Then came the invasion of Cyprus by Turkey in 1974, the military coup of 1980 and the rise in Turkish-Kurdish violence throughout the 1980s. The reality of Turkey’s status as a “bridge nation” between Europe and Asia, replete with all of the problems associated with the melding of two historically disparate and incompatible cultures, was exposed, together with Europe’s unwillingness to recognize the uniqueness of Turkey’s situation. Negotiations between Europe and Turkey over customs union came to a halt and were revived only in 1986. In 1987 Turkey applied for full EEC membership, an application which was endorsed by the European Council in terms of eligibility but not necessarily viability. In 1995 Turkey seemed to make progress in its quest to become a formal member of the Western bloc when customs union was finally ratified, but two years later Turkey’s hopes were shattered when the European Union declined to offer candidate status. Under pressure from the United States, this decision was reversed in 1999, and since that time there has been hesitant progress toward the dream of European Union membership for Turkey.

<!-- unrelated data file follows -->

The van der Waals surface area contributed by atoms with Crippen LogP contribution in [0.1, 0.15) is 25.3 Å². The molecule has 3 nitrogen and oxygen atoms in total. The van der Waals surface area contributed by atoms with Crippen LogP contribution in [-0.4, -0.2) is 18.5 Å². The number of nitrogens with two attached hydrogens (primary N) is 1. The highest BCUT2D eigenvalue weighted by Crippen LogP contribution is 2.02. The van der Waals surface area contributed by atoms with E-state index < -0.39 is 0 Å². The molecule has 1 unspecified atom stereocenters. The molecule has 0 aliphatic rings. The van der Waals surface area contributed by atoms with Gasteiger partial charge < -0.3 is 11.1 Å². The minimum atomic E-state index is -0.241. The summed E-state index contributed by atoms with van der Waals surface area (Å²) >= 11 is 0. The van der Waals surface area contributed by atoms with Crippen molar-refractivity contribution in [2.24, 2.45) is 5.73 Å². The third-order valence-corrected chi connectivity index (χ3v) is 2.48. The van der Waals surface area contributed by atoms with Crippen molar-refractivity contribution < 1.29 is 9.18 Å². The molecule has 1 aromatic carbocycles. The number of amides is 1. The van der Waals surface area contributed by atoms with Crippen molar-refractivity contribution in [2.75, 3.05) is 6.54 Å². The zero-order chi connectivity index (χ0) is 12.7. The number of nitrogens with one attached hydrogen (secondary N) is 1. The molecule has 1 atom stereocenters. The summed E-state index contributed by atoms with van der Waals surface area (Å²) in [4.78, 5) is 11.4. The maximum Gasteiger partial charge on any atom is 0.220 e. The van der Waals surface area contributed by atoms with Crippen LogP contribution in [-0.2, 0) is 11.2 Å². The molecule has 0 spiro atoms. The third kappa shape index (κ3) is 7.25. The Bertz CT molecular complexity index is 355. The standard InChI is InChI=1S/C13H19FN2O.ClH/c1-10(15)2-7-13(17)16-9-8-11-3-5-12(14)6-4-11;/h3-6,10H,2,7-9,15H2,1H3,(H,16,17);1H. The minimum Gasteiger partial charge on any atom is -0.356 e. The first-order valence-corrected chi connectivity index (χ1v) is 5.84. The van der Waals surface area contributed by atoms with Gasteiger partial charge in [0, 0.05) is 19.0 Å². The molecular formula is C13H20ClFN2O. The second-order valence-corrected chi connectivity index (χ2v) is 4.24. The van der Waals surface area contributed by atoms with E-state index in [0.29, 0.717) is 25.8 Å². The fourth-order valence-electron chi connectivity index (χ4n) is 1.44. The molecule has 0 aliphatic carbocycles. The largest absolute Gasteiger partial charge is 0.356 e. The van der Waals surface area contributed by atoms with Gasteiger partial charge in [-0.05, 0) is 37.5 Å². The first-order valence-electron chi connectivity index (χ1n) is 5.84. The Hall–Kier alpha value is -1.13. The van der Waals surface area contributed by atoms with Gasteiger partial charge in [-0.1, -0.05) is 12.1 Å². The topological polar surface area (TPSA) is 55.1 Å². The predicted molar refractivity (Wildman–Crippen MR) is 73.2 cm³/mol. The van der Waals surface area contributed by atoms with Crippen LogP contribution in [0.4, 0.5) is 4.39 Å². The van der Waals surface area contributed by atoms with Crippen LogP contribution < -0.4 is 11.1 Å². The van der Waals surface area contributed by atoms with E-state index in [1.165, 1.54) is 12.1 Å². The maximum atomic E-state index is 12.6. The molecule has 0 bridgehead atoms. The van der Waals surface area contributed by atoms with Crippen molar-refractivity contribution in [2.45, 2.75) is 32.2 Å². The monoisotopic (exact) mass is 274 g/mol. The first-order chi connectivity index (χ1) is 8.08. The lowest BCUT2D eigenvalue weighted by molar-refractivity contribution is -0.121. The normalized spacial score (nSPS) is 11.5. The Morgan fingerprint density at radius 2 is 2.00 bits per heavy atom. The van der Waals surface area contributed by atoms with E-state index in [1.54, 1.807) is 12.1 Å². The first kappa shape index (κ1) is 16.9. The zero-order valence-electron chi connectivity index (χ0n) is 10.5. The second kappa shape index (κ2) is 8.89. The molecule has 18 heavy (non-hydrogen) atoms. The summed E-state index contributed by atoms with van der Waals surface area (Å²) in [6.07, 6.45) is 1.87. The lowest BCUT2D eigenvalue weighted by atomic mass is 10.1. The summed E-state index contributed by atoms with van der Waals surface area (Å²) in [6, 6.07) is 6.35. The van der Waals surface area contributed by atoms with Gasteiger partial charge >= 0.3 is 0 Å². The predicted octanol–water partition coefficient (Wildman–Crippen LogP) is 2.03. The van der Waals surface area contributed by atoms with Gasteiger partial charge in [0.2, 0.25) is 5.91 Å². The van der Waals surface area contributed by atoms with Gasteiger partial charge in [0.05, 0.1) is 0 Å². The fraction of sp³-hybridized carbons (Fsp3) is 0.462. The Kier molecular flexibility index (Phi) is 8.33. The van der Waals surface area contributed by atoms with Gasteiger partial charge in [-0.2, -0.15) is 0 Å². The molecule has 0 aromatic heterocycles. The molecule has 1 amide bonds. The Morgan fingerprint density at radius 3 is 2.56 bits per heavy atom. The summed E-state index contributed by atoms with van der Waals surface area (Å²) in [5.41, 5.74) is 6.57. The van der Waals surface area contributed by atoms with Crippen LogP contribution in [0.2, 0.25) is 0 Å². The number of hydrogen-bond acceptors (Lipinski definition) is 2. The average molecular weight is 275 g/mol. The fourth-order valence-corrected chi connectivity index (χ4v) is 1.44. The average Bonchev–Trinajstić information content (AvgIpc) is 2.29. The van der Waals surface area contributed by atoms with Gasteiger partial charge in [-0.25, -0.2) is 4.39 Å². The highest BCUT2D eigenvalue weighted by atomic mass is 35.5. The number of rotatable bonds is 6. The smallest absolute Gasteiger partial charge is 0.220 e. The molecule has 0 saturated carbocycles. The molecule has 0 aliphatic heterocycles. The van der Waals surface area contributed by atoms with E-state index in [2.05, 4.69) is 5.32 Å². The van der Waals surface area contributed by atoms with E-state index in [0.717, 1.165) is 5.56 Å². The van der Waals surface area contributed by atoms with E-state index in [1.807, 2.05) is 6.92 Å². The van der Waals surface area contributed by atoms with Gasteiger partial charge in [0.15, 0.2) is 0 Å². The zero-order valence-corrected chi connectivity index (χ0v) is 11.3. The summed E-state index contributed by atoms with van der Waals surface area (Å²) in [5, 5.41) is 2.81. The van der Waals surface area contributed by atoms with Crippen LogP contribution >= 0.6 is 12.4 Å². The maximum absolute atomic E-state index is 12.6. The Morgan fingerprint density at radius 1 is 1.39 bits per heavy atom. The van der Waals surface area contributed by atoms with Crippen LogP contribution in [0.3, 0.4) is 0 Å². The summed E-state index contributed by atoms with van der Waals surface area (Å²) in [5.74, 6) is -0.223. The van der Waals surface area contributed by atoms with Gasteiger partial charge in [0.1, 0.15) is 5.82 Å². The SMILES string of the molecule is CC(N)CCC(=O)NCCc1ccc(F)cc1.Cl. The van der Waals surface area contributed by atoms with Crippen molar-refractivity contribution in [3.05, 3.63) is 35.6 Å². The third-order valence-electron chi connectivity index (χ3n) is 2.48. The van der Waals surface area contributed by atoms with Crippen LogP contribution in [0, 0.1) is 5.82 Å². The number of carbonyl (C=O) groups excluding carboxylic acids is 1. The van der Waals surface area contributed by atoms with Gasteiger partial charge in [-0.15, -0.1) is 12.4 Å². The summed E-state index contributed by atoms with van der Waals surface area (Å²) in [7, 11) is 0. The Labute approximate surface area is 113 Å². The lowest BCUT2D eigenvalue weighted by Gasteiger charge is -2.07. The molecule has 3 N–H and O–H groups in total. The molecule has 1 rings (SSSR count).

Turkey has made huge progress in terms of financial and legal reform. Its parliament has passed sweeping legislation which more closely aligns it with the European Union in terms of legal structure and content. But the reality is that historical, ethnic and cultural prejudices within Europe, combined with Turkey’s “bridge nation” status between East and West, make union with Europe a near impossibility. One can see just how complex this situation is in how Turkey deals with issues along its borders with Syria, Iraq and Iran. Although a full-fledged member of NATO, Turkey excludes the operations of its forces in its eastern provinces from NATO command, control and oversight. Turkey is, in reality, two nations within a nation. One, looking toward the west, seeks union with Europe. The other, looking toward the east, seeks stability in a region clouded by history, ethnic diversity and religious fanaticism. Turkey’s status as a Muslim nation further complicates a union with Europe. While the United States and some European nations, Britain in particular, support European Union status for Turkey on the grounds that this would provide a foundation of stable relations between the West and the Muslim world, many European nations, especially France, the Netherlands and Germany, oppose Turkey’s membership on the basis that Turkey and Europe are incompatible entities not given to comprehensive political, cultural and economic union.